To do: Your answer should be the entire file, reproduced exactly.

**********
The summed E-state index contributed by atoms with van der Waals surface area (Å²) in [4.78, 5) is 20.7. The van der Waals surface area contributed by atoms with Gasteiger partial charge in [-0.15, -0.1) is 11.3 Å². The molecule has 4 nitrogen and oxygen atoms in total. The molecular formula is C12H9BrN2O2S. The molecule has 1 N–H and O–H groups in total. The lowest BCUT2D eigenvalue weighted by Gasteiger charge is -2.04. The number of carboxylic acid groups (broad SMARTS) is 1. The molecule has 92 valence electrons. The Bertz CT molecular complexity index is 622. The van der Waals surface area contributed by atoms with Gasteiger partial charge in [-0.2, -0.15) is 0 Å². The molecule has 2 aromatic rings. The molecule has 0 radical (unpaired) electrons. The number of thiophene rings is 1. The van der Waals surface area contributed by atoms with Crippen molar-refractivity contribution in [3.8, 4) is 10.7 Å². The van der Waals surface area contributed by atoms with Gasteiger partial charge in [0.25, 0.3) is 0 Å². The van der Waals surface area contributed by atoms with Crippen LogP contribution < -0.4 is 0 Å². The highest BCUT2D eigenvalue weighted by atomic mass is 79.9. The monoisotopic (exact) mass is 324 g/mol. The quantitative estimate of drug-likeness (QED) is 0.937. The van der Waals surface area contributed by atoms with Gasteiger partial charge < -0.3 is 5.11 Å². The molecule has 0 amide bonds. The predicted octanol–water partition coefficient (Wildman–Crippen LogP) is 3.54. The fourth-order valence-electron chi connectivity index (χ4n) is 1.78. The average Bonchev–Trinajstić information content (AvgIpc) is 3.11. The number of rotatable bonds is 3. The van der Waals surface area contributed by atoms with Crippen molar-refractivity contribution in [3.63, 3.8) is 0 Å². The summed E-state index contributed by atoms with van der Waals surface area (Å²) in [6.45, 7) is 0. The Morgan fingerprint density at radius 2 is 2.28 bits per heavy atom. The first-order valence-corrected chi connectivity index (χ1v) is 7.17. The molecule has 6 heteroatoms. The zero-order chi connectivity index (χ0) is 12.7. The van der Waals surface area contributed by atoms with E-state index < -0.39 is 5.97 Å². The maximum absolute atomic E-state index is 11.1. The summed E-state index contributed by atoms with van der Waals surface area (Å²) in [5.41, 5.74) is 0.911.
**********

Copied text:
The summed E-state index contributed by atoms with van der Waals surface area (Å²) in [4.78, 5) is 20.7. The van der Waals surface area contributed by atoms with Gasteiger partial charge in [-0.15, -0.1) is 11.3 Å². The molecule has 4 nitrogen and oxygen atoms in total. The molecular formula is C12H9BrN2O2S. The molecule has 1 N–H and O–H groups in total. The lowest BCUT2D eigenvalue weighted by Gasteiger charge is -2.04. The number of carboxylic acid groups (broad SMARTS) is 1. The molecule has 92 valence electrons. The Bertz CT molecular complexity index is 622. The van der Waals surface area contributed by atoms with Gasteiger partial charge in [-0.2, -0.15) is 0 Å². The molecule has 2 aromatic rings. The molecule has 0 radical (unpaired) electrons. The number of thiophene rings is 1. The van der Waals surface area contributed by atoms with Crippen molar-refractivity contribution in [3.8, 4) is 10.7 Å². The van der Waals surface area contributed by atoms with Gasteiger partial charge in [0.25, 0.3) is 0 Å². The van der Waals surface area contributed by atoms with Crippen LogP contribution < -0.4 is 0 Å². The highest BCUT2D eigenvalue weighted by atomic mass is 79.9. The monoisotopic (exact) mass is 324 g/mol. The quantitative estimate of drug-likeness (QED) is 0.937. The van der Waals surface area contributed by atoms with Gasteiger partial charge < -0.3 is 5.11 Å². The molecule has 0 amide bonds. The predicted octanol–water partition coefficient (Wildman–Crippen LogP) is 3.54. The fourth-order valence-electron chi connectivity index (χ4n) is 1.78. The average Bonchev–Trinajstić information content (AvgIpc) is 3.11. The number of rotatable bonds is 3. The van der Waals surface area contributed by atoms with Crippen molar-refractivity contribution in [3.63, 3.8) is 0 Å². The summed E-state index contributed by atoms with van der Waals surface area (Å²) in [6.45, 7) is 0. The Morgan fingerprint density at radius 2 is 2.28 bits per heavy atom. The first-order valence-corrected chi connectivity index (χ1v) is 7.17. The molecule has 6 heteroatoms. The zero-order chi connectivity index (χ0) is 12.7. The van der Waals surface area contributed by atoms with E-state index < -0.39 is 5.97 Å². The maximum absolute atomic E-state index is 11.1. The summed E-state index contributed by atoms with van der Waals surface area (Å²) in [5.41, 5.74) is 0.911.